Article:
13 October 2012

UN Security Council Planning Mali Intervention?

With 45 days to pull it together, will international agencies come up with a workable plan to intervene in Mali?

The U.N. Security Council urged African regional groups and the United Nations on Friday to present within 45 days a specific plan for military intervention in Mali to help government troops reclaim the north of the country from Islamist extremists.
The 15-nation council unanimously passed a French-drafted resolution in a bid to revive stalled attempts to deal with the crisis, which it warned could destabilize the wider, turbulent Sahel region - a belt of land spanning nearly a dozen of the world's poorest countries on the southern rim of the Sahara.
Mali descended into chaos in March when soldiers toppled the president, leaving a power vacuum that enabled Tuareg rebels to seize two-thirds of the country. But Islamist extremists, some allied with al Qaeda, have hijacked the revolt in the north.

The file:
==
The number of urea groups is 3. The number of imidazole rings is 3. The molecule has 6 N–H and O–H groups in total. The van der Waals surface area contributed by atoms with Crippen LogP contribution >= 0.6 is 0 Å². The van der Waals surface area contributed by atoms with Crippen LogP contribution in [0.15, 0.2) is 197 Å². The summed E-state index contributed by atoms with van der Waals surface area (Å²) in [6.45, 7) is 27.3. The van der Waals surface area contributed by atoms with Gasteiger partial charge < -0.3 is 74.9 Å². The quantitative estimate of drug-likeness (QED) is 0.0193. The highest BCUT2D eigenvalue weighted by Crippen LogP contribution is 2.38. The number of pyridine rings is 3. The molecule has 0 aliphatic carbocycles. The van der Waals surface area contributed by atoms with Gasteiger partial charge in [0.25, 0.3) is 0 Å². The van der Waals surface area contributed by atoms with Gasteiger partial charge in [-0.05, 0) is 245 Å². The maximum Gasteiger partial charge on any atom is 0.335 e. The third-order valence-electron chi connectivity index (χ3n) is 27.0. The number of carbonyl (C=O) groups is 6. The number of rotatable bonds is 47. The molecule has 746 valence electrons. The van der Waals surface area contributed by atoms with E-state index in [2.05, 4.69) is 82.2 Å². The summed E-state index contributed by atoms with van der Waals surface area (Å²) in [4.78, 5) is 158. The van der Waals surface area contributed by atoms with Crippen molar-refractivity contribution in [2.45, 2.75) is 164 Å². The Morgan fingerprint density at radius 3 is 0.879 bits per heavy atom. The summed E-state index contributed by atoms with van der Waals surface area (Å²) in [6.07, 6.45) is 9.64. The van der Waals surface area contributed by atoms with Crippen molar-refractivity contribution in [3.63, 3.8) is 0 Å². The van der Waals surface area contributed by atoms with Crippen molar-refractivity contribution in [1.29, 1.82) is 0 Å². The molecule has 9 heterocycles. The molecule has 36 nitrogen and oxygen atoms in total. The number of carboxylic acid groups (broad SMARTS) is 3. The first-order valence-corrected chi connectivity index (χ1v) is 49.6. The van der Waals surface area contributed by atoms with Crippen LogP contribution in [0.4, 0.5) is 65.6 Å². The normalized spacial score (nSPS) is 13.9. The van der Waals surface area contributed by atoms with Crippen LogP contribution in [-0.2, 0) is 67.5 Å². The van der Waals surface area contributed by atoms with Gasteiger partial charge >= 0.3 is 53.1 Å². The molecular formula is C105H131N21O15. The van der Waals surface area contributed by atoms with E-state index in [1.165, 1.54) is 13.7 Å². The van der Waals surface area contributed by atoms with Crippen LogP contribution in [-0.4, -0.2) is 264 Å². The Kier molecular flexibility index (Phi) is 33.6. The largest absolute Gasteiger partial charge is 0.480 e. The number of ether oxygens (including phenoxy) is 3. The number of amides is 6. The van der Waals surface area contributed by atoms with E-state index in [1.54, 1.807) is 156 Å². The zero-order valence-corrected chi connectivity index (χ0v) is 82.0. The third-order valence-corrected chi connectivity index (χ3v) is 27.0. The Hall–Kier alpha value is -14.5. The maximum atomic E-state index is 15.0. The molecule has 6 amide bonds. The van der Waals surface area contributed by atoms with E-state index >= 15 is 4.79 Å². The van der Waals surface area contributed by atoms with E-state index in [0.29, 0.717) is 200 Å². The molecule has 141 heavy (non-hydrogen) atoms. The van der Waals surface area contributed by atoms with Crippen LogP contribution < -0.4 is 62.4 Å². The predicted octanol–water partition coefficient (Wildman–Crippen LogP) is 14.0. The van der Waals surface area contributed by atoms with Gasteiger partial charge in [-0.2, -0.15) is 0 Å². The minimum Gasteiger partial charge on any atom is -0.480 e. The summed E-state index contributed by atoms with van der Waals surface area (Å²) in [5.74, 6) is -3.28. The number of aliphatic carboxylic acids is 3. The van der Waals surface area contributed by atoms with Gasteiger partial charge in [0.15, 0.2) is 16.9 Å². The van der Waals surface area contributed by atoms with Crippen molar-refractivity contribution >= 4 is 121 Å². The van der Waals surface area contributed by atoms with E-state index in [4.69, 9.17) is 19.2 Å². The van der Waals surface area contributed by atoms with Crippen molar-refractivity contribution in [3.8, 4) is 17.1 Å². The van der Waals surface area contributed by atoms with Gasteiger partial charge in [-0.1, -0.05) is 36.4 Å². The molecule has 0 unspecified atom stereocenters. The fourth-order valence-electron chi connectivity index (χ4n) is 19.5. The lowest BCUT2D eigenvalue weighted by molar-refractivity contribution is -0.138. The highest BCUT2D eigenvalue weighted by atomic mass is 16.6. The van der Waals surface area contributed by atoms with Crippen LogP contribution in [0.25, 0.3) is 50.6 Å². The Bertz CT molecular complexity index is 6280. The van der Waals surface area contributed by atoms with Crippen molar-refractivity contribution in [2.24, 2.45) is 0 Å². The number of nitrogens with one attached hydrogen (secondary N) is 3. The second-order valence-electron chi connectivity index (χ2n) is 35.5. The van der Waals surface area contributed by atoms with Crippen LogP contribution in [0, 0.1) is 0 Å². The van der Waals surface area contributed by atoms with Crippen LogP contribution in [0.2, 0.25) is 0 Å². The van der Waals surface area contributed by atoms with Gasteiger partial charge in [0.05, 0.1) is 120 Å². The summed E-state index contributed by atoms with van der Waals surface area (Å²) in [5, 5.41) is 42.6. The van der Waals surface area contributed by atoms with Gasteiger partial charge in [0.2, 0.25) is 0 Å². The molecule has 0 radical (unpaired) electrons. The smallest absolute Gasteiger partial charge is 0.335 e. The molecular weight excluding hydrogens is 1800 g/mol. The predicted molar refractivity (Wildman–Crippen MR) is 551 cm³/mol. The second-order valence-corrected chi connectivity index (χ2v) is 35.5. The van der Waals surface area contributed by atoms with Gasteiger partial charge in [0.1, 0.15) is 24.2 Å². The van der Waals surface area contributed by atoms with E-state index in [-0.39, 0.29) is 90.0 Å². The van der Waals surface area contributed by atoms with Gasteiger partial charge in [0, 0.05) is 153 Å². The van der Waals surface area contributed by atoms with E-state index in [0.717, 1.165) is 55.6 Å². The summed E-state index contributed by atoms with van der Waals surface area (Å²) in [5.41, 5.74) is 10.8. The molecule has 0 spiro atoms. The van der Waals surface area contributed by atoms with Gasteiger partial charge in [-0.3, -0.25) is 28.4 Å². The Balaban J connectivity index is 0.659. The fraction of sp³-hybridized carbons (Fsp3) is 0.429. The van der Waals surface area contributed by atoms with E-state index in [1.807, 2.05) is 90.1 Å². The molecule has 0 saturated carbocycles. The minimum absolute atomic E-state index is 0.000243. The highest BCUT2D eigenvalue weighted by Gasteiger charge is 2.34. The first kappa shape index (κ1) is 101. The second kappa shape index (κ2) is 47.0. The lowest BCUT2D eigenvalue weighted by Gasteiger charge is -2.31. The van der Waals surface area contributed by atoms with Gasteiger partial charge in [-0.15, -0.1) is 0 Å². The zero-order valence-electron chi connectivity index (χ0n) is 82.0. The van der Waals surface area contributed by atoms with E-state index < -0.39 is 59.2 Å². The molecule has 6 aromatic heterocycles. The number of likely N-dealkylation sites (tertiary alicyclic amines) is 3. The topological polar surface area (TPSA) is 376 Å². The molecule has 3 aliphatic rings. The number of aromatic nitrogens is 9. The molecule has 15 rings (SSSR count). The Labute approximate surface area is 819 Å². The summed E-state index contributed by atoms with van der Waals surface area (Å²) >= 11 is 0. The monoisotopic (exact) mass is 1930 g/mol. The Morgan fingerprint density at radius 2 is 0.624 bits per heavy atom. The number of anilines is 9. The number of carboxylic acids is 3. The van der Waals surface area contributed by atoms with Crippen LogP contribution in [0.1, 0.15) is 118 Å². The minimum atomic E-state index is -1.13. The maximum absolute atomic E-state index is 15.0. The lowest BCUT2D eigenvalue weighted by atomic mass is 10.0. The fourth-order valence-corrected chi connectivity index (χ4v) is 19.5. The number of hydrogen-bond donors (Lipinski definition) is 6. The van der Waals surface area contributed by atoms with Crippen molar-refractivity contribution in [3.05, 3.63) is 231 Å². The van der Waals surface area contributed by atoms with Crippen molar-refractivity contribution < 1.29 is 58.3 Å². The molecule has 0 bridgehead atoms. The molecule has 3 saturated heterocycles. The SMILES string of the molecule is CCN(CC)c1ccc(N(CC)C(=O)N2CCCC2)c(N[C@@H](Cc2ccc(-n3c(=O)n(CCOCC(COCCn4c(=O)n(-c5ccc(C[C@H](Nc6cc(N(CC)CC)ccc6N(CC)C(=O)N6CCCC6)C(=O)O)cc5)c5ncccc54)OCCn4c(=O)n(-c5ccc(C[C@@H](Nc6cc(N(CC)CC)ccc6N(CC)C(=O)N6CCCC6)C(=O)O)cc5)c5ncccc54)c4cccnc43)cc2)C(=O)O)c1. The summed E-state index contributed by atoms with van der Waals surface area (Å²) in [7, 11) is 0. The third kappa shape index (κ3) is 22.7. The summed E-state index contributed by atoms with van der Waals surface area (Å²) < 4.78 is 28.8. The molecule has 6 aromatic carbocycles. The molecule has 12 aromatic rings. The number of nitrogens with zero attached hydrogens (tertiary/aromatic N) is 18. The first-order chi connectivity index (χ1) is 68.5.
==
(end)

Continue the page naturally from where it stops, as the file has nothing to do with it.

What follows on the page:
In the resolution the council expressed "grave concern about the continuing deterioration of the security and humanitarian situation in the north of Mali, the increasing entrenchment of terrorist elements including al Qaeda in the Islamic Maghreb, affiliated groups and other extremist groups, and its consequences for the countries of the Sahel and beyond."
Once a detailed plan for military intervention in Mali is received from the West African regional body ECOWAS, the African Union and the United Nations, the Security Council said it would be ready to consider a second resolution to approve the move.
The African Union asked the Security Council in June to back military intervention, but the council first asked for a detailed operation plan. ECOWAS mapped out a three-phase operation and Mali's interim leader, Dioncounda Traore, asked the Security Council last month to authorize the force.

By: Brant

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